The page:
Author Topic: Government Agency Scraps Employee Ratings To Avoid ‘Discrimination’  (Read 180 times)

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Government Agency Scraps Employee Ratings To Avoid ‘Discrimination’

Posted By Scott Greer On 11:40 PM 05/25/2014 In | No Comments

One government agency has decided that the results of employee ratings are too discriminatory and eliminated the process entirely. The Consumer Financial Protection Bureau announced on Monday that it will now award all employees the highest rating regardless of performance reviews.

The CFPB, which oversees transactions in the financial sector for the federal government, came to its conclusion to no longer conduct employee reviews because there were just too many apparent “significant disparities” between the races, ages, and locations of its employees.

According to American Banker, this new policy is set to cost over $5 million dollars as it will now pay employees as if they received the highest evaluation score. The previous system ranked staff on their performance from a scale ranging from 1 to 5, with 5 being the best score a CFPB staffer could receive after a review of his or her work on the job.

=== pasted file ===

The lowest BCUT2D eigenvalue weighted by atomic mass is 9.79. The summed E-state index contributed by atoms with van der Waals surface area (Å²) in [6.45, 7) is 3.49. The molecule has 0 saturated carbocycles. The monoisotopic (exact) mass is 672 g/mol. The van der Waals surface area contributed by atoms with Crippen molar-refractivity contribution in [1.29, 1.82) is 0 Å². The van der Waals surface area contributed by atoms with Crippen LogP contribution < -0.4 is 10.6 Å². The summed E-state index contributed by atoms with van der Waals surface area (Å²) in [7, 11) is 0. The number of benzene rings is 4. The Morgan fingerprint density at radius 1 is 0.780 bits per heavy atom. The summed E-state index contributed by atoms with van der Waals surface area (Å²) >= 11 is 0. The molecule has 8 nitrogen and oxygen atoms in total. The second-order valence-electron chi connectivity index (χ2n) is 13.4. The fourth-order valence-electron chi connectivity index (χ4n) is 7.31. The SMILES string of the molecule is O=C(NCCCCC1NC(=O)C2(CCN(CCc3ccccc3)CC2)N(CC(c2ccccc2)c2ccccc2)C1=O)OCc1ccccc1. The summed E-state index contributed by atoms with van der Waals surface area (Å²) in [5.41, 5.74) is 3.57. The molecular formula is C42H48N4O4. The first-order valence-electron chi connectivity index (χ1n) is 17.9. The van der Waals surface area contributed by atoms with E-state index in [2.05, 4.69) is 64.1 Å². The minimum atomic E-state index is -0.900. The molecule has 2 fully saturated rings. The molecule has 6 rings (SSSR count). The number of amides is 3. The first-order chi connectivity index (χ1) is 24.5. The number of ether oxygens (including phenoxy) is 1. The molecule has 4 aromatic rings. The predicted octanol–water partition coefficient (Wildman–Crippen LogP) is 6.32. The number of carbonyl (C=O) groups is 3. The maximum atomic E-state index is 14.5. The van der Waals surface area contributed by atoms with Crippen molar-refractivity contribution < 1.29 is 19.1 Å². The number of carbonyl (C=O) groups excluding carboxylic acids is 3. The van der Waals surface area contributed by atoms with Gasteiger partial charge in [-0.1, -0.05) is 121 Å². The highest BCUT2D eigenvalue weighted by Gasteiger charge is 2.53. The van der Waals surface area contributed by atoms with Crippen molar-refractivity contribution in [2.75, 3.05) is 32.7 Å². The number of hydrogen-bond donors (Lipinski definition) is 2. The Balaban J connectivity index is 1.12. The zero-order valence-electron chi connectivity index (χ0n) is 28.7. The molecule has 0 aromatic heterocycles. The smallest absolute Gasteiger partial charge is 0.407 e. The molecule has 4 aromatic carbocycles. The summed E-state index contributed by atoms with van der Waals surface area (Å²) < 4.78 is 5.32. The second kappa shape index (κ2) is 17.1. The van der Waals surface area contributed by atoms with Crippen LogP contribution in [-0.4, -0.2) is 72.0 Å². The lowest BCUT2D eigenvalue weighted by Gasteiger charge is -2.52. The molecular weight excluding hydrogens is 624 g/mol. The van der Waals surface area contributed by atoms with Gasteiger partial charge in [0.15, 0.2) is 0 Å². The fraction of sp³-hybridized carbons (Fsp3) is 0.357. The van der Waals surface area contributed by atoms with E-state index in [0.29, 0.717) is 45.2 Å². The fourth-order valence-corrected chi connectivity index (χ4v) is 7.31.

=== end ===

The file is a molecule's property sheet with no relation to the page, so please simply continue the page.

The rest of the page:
This development comes right before the agency is scheduled for a Wednesday hearing to investigate allegations that it practiced retaliatory actions towards certain employees. News reports have circulated that the alleged “discriminations” were race-based and that the CFPB implemented their new policies to alleviate that problem.

The CFPB’s director Richard Cordray explained in a staff email that the change was apparently not related to the previous race-based allegations.

“”We have determined that there were broad-based disparities in the way performance ratings were assigned across our employee base in both 2012 and 2013,” Cordray stated in the email. “These differences indicate a systemic disadvantage to various categories of employees that persisted across divisions, offices, and other employee characteristics.”

Some have found this new policy to be misguided and believe it to be an overcorrection that will ultimately punish top performers in the department.

“Treating the agency’s highest-rated employees the same as its lowest-rated ones is the opposite of fairness. Hard-working, conscientious workers (and, yes, the federal government does have those) deserve to be treated better and paid more than workers who, say, persistently show up late and turn in shoddy work,” Thomas Brown, a columnist for, wrote in a Wednesday piece lambasting the decision.

“Instead, in its pathetic bow to political correctness, the slackers are being rewarded. Worse, Cordray seems oblivious to the fact that he’s giving his most valuable workers the shaft,” Brown continued.

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